Ronnie Phillips Glass - Badass Glass




Ronnie Phillips was born in a small city in Kentucky in July of 1989. Originally taught to draw by his great grandmother, he had limited exposure to three dimensional art instruction until late in high school education. It was through the Governor’s Scholars Program, which took him to a college campus for a duration of the summer, that he was exposed to glass for the first time. It was that summer, and through his mentorship from Siobhan Byrns, which would lead to his pursuit of the glass arts.

Ronnie attended Centre College in Danville, Kentucky where he began his studies in glass and clay. Drawn to the process and energy of glass, he focused his attention and studied under Stephen Rolfe Powell. After graduating from Centre, he sought to refine his skill level within the craft and began working under Curtiss Brock at the Appalachian Center for Craft in Tennessee. Ronnie has studied and mentored under numerous other leaders in the industry all across the United States, been recognized in national award shows, and in 2015 relocated to Seattle, WA to further promote and develop his blown and sculptural glass work.


Without realizing it, the Globes have emerged through the development of a continuous idea for over 5 years now. The earliest renditions of them were always black and white, testing both sculptural and functional forms. The steadfast attribute has been the cane, which has become softer much like the wisp of a faint cloud or the soft glow of the milky way on a clear night. It’s far from an afterthought, but rather a quieter element that encourages you on a path around the sphere. It’s never a destination, but rather a journey, and the cane pays homage to such a consideration.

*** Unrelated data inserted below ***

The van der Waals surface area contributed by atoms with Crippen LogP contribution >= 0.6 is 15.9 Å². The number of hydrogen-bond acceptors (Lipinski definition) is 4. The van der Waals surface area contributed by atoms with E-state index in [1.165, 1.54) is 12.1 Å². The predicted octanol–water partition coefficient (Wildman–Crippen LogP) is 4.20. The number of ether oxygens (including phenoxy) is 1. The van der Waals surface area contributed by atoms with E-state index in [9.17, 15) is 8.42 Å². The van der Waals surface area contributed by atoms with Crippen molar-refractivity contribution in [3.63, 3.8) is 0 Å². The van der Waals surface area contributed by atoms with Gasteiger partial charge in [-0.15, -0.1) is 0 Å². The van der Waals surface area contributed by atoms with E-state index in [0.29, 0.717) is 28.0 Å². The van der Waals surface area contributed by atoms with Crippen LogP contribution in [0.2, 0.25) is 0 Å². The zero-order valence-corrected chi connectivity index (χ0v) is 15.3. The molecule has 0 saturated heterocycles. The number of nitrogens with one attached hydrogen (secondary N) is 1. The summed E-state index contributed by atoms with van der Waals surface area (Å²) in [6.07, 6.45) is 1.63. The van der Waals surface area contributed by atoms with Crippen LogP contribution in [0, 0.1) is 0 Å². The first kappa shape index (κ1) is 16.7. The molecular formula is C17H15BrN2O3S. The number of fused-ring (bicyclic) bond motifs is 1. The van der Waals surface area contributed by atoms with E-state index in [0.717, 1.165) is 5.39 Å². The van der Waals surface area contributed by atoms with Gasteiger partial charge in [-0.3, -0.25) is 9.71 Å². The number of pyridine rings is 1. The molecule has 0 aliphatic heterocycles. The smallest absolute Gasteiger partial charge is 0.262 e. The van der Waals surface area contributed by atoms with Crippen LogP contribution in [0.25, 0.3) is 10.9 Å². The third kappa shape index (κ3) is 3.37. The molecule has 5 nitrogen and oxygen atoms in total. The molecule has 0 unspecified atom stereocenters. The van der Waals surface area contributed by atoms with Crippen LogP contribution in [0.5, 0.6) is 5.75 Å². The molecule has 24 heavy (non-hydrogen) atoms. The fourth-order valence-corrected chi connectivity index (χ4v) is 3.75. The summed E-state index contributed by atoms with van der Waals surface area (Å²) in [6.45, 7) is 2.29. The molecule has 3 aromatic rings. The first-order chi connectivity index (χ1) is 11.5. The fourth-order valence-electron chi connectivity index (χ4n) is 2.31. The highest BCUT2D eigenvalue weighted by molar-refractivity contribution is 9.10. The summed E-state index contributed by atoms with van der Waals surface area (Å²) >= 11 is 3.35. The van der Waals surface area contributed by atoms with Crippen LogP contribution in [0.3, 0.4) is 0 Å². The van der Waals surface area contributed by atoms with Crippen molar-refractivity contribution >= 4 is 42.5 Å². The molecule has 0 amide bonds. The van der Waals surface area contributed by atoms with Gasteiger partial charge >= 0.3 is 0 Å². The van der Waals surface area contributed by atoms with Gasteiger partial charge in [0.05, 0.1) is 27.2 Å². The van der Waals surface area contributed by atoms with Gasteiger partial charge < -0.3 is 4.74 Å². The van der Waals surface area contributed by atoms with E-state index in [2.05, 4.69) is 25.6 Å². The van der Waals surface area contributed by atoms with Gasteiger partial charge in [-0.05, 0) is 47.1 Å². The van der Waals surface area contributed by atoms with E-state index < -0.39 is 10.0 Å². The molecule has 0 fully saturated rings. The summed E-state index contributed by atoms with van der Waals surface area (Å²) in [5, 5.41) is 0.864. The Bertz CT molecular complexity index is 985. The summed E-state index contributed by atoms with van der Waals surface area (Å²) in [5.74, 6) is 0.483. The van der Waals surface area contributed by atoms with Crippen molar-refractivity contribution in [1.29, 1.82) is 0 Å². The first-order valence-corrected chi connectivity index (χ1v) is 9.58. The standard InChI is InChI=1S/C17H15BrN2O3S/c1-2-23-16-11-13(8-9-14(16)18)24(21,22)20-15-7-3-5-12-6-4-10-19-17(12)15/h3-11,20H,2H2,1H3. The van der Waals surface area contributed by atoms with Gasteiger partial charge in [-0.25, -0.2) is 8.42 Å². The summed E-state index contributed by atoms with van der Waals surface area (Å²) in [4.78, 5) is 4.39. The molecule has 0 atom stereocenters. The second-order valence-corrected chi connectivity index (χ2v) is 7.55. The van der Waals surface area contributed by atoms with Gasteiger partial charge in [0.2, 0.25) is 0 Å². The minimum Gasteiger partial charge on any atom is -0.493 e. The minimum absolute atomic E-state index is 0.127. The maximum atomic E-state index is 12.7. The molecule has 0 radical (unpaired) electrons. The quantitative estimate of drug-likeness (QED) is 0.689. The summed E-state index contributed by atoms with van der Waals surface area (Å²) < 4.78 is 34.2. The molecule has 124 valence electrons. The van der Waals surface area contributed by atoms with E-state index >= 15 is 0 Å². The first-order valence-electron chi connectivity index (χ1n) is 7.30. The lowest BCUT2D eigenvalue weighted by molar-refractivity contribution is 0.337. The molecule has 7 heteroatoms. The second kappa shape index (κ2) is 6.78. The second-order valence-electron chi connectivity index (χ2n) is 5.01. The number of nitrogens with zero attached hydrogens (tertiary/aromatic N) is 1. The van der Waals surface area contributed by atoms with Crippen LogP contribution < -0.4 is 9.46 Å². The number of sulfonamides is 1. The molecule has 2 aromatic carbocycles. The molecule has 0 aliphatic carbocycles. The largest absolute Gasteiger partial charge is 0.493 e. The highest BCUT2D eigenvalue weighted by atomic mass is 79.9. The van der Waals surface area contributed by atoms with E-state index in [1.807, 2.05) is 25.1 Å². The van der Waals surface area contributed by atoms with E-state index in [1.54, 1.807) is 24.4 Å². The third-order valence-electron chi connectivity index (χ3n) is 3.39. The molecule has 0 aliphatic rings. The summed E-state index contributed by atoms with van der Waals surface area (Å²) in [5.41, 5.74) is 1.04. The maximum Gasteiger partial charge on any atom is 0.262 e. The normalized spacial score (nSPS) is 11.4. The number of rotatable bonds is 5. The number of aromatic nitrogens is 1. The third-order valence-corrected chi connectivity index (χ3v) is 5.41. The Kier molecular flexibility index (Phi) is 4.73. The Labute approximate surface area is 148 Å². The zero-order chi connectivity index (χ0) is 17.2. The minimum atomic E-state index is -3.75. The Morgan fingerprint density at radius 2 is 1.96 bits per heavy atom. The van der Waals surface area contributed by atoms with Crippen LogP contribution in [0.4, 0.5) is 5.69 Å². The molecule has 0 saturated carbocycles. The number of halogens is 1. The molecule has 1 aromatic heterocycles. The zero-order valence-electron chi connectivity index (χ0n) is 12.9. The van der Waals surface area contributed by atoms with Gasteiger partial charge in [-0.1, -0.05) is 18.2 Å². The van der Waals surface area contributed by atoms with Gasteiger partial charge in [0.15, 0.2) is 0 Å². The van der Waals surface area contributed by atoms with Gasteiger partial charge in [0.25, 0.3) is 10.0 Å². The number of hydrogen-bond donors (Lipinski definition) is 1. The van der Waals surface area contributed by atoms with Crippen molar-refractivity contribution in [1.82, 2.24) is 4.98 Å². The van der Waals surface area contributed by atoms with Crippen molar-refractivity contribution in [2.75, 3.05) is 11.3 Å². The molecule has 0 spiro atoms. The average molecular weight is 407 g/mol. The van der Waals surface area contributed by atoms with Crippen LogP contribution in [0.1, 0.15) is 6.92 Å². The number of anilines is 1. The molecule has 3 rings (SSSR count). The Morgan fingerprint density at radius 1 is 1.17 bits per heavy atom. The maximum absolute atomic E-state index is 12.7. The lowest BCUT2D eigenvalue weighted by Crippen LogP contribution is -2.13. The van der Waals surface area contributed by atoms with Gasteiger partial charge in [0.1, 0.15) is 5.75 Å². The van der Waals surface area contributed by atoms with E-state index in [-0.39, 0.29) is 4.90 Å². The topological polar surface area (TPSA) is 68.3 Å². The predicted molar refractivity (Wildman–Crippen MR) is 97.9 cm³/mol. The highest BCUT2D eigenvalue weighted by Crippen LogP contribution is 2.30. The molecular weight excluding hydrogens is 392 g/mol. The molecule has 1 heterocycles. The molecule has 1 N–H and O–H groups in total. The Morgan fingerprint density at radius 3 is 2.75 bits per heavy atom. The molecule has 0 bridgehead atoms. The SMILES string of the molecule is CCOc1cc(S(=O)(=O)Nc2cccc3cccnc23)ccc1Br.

The gold is the newest element, and if I’m honest, was never part of the plan. Its original use was a desperate attempt to cover up a blemish on the glass. It worked, but also surprisingly elevated the piece and gave it a more finished look. Now I’m not suggesting every Globe has a hidden scar, but rather that through it all, there are riches all around. Some are apparent and on the surface of our lives, while others are hidden beneath. A few are to last, most are fleeting, but the potentially beautiful thing is that we become a piece of each experience we are to face.



The Appalachian Center for Arts Cookeville, TN
Continued studies, Glass Art

Centre College
Danville, KY
Bachelor of Arts in Anthropology/Sociology, minor in Studio Art 



Advanced Cane Techniques with Scott Benefield
Pilchuck Glass School

Gone Bowling: Bowls and Venetian Cane Techniques with Nancy Callan and Kathy Gray Pittsburgh Glass Center

Advanced Cane Techniques with Scott Benefield
Pittsburgh Glass Center 



Transparency: An LGBT+ Glass Art Exhibition
National Liberty Museum, Philadelphia, PA

Bemis Arts
Juried Spring Show, Seattle, WA

Niche Awards Finalist
Student Sculptural Glass